These evenings are unlike anything I’ve ever experienced before.
The evening started cheerfully enough as families filtered in and re-connected with different staff members that helped them. There are always hugs but then the context of our relationship tends to hit and the mood grows somber. For many, this is a night looked for and cherished for the healing it has brought. There is anxiety for some who don’t know what they will experience or maybe don’t want to experience anything. For others, it’s a struggle just to walk through the doors.
As families take their seats the silence in the room becomes profound. By the time 7 o’clock comes the hearts brimming with emotion and memory are ready to be poured out.
But this year our service opened differently.
2013 has been a particularly prominent year of loss for the staff at O’Connor. People sometimes think that funeral directors & mortuary employees have hearts that are hardened to grief, that somehow our exposure could make us immune. If working at a mortuary meant you didn’t feel grief we would receive thousands of applications a day.
Chuck said it well when he wrote, “Doing what we do, I swear some people think we are immune to the pain and angst that a loved one’s death can bring. We are not and I know it is the hardest thing we can go through in this life.” If you remember his blog from a month ago, you’ll recall that he does know what he’s talking about.
But, you see, it’s actually the exact opposite. Most of us at O’Connor have experienced a personal, family death first-hand. We aren’t inexperienced or hardened against grief. We have had death forced on us just like the families we serve. We feel called to this job not because of what we can’t feel, but because of what we have felt.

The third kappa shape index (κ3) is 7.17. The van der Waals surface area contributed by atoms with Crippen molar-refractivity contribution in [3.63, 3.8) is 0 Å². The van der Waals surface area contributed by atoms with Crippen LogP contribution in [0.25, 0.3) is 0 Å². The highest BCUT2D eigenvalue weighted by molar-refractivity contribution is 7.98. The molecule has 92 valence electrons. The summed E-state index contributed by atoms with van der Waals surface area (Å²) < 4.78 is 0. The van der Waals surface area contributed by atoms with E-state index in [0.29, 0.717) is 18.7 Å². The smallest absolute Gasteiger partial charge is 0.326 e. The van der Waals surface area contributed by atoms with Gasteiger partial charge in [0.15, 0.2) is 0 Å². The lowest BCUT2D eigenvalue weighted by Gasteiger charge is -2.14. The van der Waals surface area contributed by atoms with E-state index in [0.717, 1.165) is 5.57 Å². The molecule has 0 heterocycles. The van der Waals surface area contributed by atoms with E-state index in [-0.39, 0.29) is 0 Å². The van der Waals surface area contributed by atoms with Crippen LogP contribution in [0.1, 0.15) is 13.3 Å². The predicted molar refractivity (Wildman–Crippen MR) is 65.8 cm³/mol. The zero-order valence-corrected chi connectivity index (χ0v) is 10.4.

In 2013, 9 of our employees experienced a close, family death. That means roughly 1/4 of our staff is actively grieving a significant loss.
As candles were lit and pictures played I was struck by two things:
1. Everyone gathered in that room was connected, one to the other, by grief. We had 70 different families who chose to be there, to remember, to honor their loved one before others. For some families this was the only service held for their loved one, or the only one they were able to attend. It’s an evening with many purposes as unique as the individual but all centered on their grief.
That connection was palpable. I observed a compassionate person offer Kleenex across the aisle to a teary stranger. I watched as whole families, a spouse, or a group of friends stood as they heard the name they were there for read aloud.
2. The second thing I found particularly profound was that because of this grief-connection, there was a sense of community rather than the aloneness that usually accompanies grief. While grief can be isolating in it’s specificity & uniqueness, it is difficult to stand in a room surrounded by weepy families and think that you are alone in your pain. I think many found it encouraging to be reminded that others have lost, others are facing a first Christmas without that special someone, others will be crying through the holidays, like you.
Our speaker, a Hospice Chaplain commented on the need to have grace for yourself. Grief is messy, there’s no clear road. Take out the “I should be’s” and just be where you are.
If you’d like more information for yourself or others you know that are having a particularly hard Christmas & Holiday season, click here to see the different grief-specific brochures available. “When You Grieve During the Holidays” is particularly poignant.